The tweens and teens of the Hurston & Hughes Literary Circle™ had a step back in time with the books that were recently discussed.
One Crazy Summer by Rita Williams-Garcia introduces us to Delphine, Vonetta, and Fern (AKA, Afua) during the culturally shifting year of 1968. They flew from Brooklyn to Oakland to spend the summer of 1968 with a mother they did not know. Delphine was 11, Vonetta 9, and Fern, 7. Each girl grew and discovered something new about herself against the backdrop of the warm California sunshine, a difference in regional styles, the Black Panther Party and the rise of black pride, freedom schools, and a breakfast and lunch program that filled in the meals when they were not at “Mean Lady Ming’s” getting Chinese food. This is at once a nostalgic trip back for those of us alive back then (I was only four) and remember afros, double dutch, black pride, and the wonder of this post-Civil Rights Movement Era.
The modern era is listed as 1968-2016, the years after Dr. King’s assassination and after the 1970s rapid acceleration of blacks into government, public and private sector jobs, out of segregated communities, and into integrated spaces with the white population. This book is a glimpse at all that was hoped for and promised during that hear that was met with protests on the Vietnam War, the murders of young activists in Oakland and California, the rise of women’s (white) rights, and the continued conversation on black people in the United States.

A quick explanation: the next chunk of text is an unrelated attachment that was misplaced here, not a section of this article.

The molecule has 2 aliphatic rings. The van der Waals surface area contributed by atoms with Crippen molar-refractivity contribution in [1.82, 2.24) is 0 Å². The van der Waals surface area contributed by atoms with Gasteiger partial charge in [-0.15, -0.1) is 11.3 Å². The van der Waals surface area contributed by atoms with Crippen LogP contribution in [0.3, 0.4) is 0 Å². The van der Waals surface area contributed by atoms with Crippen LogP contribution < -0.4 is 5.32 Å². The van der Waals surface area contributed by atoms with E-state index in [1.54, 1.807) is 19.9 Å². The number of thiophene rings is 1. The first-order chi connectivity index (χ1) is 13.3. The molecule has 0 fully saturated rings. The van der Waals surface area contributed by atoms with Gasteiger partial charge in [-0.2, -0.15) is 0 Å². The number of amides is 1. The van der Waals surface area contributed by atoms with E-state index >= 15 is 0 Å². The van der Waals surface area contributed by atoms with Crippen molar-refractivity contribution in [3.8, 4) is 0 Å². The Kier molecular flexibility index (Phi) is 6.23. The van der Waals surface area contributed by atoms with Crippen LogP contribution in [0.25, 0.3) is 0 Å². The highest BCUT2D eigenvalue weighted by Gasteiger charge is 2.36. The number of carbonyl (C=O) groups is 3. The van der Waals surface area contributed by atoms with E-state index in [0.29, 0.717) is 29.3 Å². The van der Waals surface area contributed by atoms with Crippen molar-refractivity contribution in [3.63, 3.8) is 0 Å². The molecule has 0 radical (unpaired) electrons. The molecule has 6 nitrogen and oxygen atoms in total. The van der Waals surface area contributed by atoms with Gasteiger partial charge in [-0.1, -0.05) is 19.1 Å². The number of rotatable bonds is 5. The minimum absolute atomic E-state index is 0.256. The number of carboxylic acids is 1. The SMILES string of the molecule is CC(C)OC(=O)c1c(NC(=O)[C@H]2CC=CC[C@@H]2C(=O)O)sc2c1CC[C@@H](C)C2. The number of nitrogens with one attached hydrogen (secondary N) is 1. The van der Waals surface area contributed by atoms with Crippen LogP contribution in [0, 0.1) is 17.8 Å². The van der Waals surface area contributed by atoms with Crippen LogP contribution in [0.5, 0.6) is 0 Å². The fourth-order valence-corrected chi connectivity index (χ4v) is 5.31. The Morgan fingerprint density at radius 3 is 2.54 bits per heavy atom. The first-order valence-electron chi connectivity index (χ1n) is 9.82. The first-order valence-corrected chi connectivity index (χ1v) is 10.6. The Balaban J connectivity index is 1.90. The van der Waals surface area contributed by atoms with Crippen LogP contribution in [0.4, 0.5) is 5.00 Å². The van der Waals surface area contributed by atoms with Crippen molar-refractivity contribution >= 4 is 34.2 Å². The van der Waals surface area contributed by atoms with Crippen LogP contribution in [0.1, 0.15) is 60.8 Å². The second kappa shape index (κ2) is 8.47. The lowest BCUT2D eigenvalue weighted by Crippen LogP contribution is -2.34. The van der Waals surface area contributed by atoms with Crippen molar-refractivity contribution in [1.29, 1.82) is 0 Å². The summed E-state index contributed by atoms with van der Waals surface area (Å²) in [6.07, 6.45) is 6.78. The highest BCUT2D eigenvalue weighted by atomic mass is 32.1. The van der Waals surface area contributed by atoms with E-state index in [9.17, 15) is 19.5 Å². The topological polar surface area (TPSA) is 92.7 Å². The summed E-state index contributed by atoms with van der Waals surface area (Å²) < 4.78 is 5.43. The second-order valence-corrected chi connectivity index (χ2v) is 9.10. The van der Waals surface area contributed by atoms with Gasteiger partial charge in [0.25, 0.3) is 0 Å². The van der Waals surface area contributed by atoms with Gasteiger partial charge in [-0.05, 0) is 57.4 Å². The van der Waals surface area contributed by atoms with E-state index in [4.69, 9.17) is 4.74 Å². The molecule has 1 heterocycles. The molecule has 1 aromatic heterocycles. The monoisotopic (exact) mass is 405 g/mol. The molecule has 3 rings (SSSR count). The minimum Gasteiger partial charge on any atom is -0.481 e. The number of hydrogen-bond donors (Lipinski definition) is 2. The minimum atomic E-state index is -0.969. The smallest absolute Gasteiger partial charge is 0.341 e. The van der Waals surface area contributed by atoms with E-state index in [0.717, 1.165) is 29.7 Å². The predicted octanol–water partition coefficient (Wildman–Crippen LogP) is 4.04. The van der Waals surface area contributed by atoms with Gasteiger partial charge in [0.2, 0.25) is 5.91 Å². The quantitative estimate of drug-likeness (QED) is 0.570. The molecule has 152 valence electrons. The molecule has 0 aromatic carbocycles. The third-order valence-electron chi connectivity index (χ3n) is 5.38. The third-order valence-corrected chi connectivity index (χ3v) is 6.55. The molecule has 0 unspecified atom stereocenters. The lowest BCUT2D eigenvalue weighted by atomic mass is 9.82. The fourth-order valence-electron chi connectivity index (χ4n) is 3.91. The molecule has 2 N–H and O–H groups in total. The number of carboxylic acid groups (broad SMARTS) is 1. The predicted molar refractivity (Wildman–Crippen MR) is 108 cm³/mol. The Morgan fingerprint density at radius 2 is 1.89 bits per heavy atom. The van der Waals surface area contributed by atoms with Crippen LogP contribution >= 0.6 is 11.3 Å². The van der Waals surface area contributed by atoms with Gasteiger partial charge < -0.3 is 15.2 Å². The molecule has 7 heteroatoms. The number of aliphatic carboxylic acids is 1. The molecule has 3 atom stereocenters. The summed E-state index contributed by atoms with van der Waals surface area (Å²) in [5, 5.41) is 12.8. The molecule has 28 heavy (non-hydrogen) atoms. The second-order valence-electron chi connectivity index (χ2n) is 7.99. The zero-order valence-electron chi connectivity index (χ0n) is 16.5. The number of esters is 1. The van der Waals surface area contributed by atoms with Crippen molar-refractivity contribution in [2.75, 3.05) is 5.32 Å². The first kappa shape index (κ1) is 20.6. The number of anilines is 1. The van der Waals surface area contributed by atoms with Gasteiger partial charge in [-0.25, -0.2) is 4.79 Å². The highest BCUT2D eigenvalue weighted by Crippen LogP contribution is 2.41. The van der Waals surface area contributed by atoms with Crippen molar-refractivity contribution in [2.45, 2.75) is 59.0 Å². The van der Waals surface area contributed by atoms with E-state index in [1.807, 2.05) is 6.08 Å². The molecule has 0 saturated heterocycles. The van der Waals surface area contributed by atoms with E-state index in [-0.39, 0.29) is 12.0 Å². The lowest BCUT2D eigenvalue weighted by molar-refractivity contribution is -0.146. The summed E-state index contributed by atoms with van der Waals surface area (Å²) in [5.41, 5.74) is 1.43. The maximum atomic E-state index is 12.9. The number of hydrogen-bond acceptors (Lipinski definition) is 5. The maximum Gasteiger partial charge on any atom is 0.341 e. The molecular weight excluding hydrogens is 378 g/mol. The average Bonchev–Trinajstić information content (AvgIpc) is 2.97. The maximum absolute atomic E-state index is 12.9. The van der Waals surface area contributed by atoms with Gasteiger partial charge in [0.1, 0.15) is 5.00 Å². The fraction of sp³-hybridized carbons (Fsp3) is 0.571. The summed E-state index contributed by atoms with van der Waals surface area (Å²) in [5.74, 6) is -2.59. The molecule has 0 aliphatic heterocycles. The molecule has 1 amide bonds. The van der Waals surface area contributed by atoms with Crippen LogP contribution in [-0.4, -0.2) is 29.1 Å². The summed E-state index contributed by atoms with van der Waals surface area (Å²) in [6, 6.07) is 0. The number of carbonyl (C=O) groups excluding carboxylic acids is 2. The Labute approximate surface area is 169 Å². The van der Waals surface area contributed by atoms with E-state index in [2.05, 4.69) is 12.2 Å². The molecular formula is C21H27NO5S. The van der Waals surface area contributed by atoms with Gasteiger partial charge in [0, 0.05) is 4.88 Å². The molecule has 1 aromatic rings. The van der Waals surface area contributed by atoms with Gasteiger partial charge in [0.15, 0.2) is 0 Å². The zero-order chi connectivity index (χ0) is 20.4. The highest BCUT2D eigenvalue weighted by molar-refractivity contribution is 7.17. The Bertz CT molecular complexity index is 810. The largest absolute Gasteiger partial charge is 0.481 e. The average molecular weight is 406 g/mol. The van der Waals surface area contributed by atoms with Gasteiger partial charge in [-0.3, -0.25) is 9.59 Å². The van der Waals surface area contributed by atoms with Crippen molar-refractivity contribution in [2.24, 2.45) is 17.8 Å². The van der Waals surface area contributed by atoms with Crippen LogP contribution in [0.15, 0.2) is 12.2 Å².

There were funny conversations among the H&H generation, all born after 2000, about references that they knew nothing about, like walking right into the airport without being screened or using a payphone to make a cross-country call. Some even wondered about the cultural and generational act of having one’s grandmother living with the family.
This tender story is perfect for summer reading. It examines sisters’ relationships with each other, explores the complications of a woman’s desire for something more than motherhood and the children she leaves behind, and lastly, the shifting societal norms that ushered in a modern generation. When read together with P.S., Be Eleven and Gone Crazy in Alabama, we get a family story of the Gaither sisters and the people that help make them who they area.
The Rock and The River by Kekla Magoon is also set in 1968, in Chicago, and told from the perspective of a thirteen year old boy. This is a complimentary read to One Crazy Summer in that is shows that the months following the assassination of Dr. Martin Luther King, Jr., had reverberating effects on urban areas throughout the United States.
Sam and Steven are the teenaged sons of a noted civil rights leader and activist in the large metropolitan, still-segregated, highly immigrant heritage city along Lake Michigan. Location seems to be central to this story as well as in One Crazy Summer. Chicago politics are replete in the tale as well as those “it only happens in the south” events that remind the reader that race, prejucide, class, place, and belonging are universal stories.